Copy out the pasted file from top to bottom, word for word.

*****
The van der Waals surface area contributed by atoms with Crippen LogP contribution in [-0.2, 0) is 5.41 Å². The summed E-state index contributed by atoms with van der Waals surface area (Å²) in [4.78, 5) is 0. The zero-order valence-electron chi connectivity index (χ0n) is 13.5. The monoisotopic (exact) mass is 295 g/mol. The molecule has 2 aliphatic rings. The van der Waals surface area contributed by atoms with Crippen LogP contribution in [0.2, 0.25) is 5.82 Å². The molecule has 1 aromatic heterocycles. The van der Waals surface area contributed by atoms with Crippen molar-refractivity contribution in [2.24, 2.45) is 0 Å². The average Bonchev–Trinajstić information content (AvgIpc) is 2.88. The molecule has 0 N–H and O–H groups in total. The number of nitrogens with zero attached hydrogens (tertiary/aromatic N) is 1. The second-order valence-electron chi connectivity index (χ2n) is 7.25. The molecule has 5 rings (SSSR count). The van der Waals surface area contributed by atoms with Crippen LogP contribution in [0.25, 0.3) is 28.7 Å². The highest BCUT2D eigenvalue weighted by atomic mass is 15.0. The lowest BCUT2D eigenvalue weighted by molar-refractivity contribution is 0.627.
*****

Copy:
The van der Waals surface area contributed by atoms with Crippen LogP contribution in [-0.2, 0) is 5.41 Å². The summed E-state index contributed by atoms with van der Waals surface area (Å²) in [4.78, 5) is 0. The zero-order valence-electron chi connectivity index (χ0n) is 13.5. The monoisotopic (exact) mass is 295 g/mol. The molecule has 2 aliphatic rings. The van der Waals surface area contributed by atoms with Crippen LogP contribution in [0.2, 0.25) is 5.82 Å². The molecule has 1 aromatic heterocycles. The van der Waals surface area contributed by atoms with Crippen molar-refractivity contribution in [2.24, 2.45) is 0 Å². The average Bonchev–Trinajstić information content (AvgIpc) is 2.88. The molecule has 0 N–H and O–H groups in total. The number of nitrogens with zero attached hydrogens (tertiary/aromatic N) is 1. The second-order valence-electron chi connectivity index (χ2n) is 7.25. The molecule has 5 rings (SSSR count). The van der Waals surface area contributed by atoms with Crippen LogP contribution in [0.25, 0.3) is 28.7 Å². The highest BCUT2D eigenvalue weighted by atomic mass is 15.0. The lowest BCUT2D eigenvalue weighted by molar-refractivity contribution is 0.627.